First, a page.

[Top][All Lists]

[Date Prev][Date Next][Thread Prev][Thread Next][Date Index][Thread Index]

Re: [Qemu-devel] [PATCH v2] vnc: disable VNC password authentication (se

From: Roman Drahtmueller
Subject: Re: [Qemu-devel] [PATCH v2] vnc: disable VNC password authentication (security type 2) when in FIPS mode
Date: Mon, 11 Jun 2012 15:33:10 +0200 (CEST)

I was "beached", sorry for the late reply.

On Thu, 7 Jun 2012, Alexander Graf wrote:
> On 07.06.2012, at 05:10, Anthony Liguori wrote:
> > On 06/07/2012 06:56 AM, Paul Moore wrote:
> >> On Wednesday, June 06, 2012 01:56:52 AM Alexander Graf wrote:
> >>> The other one (FIPS) is basically a list of encryption algorithms that are
> >>> deemed OK and not crackable within seconds by anyone.
> >>> 
> >>> Only one of the 2 doesn't help much. In combination they actually enhance
> >>> security. This patch is only about FIPS though.
> >> 
> >> I don't have much to add beyond what Alex already posted.  FIPS 140-2 
> >> outlines
> >> a set of security requirements for systems implementing cryptography in a
> >> variety of forms; the full requirements are likely beyond the scope here 
> >> but
> >> you can always read the full specification (Google knows where to find the
> >> document).
> >> 
> >> The relevant portion appears to be annex A which lists the approved ciphers
> >> and their approved uses; DES is not listed as an approved cipher and that 
> >> is
> >> the main problem we are trying to solve right now.
> > 
> > But does FIPS mandate that it's impossible for a user to use an unapproved 
> > cipher?
> > 
> > IOW, is just having this feature implemented at the libvirt level good 
> > enough to satisfy FIPS?  Do we really need to do this in QEMU?
> What would implementing it in libvirt buy us? That only stacks using 
> libvirt can be FIPS certified? That any time a management stack that 
> does not use libvirt they need to duplicate that code to be FIPS 
> certified?
> I would rather have the "FIPS certified" stamp on QEMU than on libvirt 
> ;). The same way you would usually certify openssl and any user of it 
> (usually) inherits the certification. So by having QEMU FIPS certified, 
> we could reasonably assume libvirt to be FIPS certified. And Ganesi (or 
> whatever it's called). And other stacks that don't go through libvirt 
> hell.

Just to add some small bits and pieces about FIPS-140-2 that may turn out 
to be useful, and clear up some misunderstandings.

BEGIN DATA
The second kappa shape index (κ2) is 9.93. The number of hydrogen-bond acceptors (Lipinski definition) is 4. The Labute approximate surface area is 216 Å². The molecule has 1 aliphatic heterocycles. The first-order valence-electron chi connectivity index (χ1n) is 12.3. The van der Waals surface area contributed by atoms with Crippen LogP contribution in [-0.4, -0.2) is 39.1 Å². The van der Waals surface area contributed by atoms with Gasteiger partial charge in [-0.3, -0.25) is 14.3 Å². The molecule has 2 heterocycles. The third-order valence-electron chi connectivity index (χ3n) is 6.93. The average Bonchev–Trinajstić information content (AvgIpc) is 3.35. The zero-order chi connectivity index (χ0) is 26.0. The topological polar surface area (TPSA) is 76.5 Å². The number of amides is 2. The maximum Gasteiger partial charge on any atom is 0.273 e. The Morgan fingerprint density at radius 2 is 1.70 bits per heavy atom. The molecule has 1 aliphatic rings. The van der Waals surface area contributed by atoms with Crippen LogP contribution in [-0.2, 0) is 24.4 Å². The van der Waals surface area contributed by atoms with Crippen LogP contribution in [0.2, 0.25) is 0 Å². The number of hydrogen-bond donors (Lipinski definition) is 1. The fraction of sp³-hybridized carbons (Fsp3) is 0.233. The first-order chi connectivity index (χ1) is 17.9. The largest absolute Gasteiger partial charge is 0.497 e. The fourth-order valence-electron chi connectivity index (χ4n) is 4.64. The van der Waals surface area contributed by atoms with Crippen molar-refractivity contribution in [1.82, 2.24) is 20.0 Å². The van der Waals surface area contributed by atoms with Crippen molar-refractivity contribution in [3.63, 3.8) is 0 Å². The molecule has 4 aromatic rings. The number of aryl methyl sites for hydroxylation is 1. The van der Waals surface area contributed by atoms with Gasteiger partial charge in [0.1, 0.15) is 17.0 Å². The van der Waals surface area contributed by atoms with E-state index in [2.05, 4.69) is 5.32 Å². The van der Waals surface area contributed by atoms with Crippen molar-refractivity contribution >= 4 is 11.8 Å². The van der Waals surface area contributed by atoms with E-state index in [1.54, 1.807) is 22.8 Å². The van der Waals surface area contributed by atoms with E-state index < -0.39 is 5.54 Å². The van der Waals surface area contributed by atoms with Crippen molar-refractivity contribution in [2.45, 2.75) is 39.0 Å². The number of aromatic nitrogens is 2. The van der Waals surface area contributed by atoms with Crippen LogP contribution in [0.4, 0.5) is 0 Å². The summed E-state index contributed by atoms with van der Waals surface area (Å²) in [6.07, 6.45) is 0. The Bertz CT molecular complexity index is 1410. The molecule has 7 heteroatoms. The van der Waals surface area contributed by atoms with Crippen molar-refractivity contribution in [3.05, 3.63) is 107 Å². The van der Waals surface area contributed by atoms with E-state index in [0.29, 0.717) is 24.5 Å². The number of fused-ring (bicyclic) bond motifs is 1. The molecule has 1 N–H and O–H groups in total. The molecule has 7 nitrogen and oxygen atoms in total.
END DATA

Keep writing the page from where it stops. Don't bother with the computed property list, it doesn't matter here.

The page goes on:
It is a crypto certification, which has not much to do with security, but 
rather with making sure that the algorythms used are implemented in such 
way that they produce testable results. FIPS defines a so-called module, 
which is a region of code in a program, library or whatever that contains 
the cryptographic routines. The software must make use of these 
cryptographic routines exclusively in order to be able to make a
claim about FIPS compliance - or something similar. You'd want to 
minimize the code contained in the crypto boundary to be able to reduce 
the testing work for FIPS, but still have sufficient functionality.

About such claims: There is a distinction between
* The software makes use of a library that is FIPS-140-2 certified.
* The software is FIPS-140-2 certified.
There may be someone who is willing to pay for a FIPS-140-2 validation of 
qemu, but this is very unlikely. The weaker claim, "makes use of 
FIPS-140-2 certified crypto" is enough for most cases.

About enforcement of algo use:
FIPS-140-2 has four levels, of which 3 and 4 can only be achieved by 
hardware implementations (smartcards, crypto coprocessors, ...), 1 and 2 
also by software. Level 1 says that the solution must only use approved 
algorythms, but there is no requirement about enforcing this. Level 2 
requires enforcement.

As a consequence, for qemu to be able to run with a crypto library that 
is FIPS-140-2 certified, it should be aware of the FIPS mode if there is 
any, and refrain from initializing cryptography that is not allowable 
(crypt(3) aka DES, but also MD5 (is a no-go)). In addition to that, qemu 
must not have any own algorythm implementations (convenient...).

> Alex


reply via email to

[Prev in Thread] Current Thread [Next in Thread]